Starring: Daniel Kaluuya, Allison Williams, Catherine Keener, Bradley Whitford, Caleb Landry Jones, Marcus Henderson, Betty Gabriel, Lakeith Stanfield, Stephen Root, Lil Rel Howery, Geraldine Singer, Richard Herd, Erika Alexander.
Director: Jordan Peele
Rating: R (for violence, bloody images, and language including sexual references.)
Running Time: 103 Minutes
Release Date: February 24, 2017
Blumhouse Productions, QC Entertainment, and Universal Pictures.
Written by: Jordan Peele.
Jordan Peele‘s directorial debut, Get Out, radiates brilliance. It is a fearless, ambitious, bold psychological suspense/horror film that balances deft comedy flourishes with palpable intensity, moments of honest psychological horror and great suspense. Quite simply, he has delivered one of the finest debut films of recent memory.
The buzz grew massive in January when Get Out debuted at the 2017 Sundance Film Festival. People raved about it and Universal Pictures responded accordingly, rushing it into theaters to capitalize on the buzz with what is essentially a soft weekend for new movies. You have to understand, the movie calendar for the first quarter of most years is full of studio rejects, mistakes, and Oscar-contending carryovers from the previous fall. Potential “Best Film of the Year” contenders never arrive this early, and certainly not from the major studios.
Moreover, Get Out is just exceptionally well made in every way. Peele takes his scant $5 million budget and creates a different type of horror film than audiences will be expecting. Serving up an outlandish and exaggerated premise, commonplace with domestic horror films, he slowly turns the camera around on us, the viewers, forcing us to ask difficult questions about our perceptions and values, allowing us to openly wonder why we are reacting and responding to the images and developments he sets before us.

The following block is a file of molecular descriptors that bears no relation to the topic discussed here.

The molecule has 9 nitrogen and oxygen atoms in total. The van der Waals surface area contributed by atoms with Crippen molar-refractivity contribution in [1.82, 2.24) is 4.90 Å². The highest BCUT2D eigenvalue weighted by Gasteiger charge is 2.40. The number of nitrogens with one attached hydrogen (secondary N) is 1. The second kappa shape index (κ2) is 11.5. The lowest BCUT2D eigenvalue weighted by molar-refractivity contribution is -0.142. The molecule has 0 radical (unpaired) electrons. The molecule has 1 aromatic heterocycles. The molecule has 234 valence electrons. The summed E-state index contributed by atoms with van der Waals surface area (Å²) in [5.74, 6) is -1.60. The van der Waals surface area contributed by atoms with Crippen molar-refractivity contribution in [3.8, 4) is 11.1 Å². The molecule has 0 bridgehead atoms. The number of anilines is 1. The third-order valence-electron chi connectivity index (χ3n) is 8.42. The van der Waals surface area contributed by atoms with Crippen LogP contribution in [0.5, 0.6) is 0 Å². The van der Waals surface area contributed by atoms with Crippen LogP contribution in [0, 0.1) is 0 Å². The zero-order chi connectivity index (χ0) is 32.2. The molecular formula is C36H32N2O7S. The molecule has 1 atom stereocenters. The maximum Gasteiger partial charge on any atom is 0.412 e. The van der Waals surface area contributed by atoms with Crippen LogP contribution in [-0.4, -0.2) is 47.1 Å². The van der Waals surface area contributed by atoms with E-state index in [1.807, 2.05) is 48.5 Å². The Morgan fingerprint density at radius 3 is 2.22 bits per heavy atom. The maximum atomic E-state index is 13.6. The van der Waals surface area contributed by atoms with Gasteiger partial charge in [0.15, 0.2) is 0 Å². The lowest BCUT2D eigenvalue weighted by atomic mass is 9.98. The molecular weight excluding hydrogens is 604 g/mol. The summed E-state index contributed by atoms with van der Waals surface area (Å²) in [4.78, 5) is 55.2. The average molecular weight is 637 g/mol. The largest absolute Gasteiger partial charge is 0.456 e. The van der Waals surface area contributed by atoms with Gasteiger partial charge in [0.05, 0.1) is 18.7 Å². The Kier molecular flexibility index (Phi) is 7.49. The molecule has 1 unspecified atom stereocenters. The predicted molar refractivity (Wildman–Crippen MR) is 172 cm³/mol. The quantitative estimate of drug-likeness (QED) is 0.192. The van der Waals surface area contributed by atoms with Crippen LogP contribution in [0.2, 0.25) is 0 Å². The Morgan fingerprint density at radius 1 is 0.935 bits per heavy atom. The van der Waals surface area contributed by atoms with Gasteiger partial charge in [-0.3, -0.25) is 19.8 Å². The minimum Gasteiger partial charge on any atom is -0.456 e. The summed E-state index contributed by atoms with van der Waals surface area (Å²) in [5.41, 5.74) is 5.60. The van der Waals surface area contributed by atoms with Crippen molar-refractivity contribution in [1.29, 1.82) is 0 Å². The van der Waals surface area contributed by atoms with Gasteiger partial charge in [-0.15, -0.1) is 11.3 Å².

The late author and journalist Molly Ivins once wrote that “satire is traditionally the weapon of the powerless against the powerful,” and Peele wields his weaponry (a pen, a camera, a voice) with such precision-like skill that it may take a minute before you realize everything he has placed in front of you.
We open with a young 20-something interracial couple, Chris and Rose (Daniel Kaluuya, Allison Williams), dating four months. The time has come for Chris to “meet the parents” and he is a little nervous. Rose assures him things will be fine and while he tries to believe her, he cannot help but ask, half-joking, half-seriously: “Do your parents even know I’m black?” Rose brings him in close and mentions that her parents would vote for Obama for a third term if they could, so there is truly nothing to worry about.
Chris may have his doubts, but he loves Rose and gladly makes the trip, encouraged to meet Missy and Dean Armitage (Catherine Keener, Bradley Whitford), and spend a couple days on vacation. A popular photographer, he brings along a camera, and Rose plans on catching up on some family time. Rose’s twitchy and overbearing brother Jeremy (Caleb Landry Jones) arrives for dinner and we learn that he has a love of jiu-jitsu and the martial arts. Also, we learn that Missy is an in-home psychiatrist with an emphasis on hypnosis and Dean works as a neurosurgeon.
Plans for a quiet, relaxing weekend are quickly jettisoned when Rose is reminded that their visit coincides with an annual friends-and-family get-together the Armitages host at their palatial estate every year. Rose apologizes, Chris simply takes it all in stride.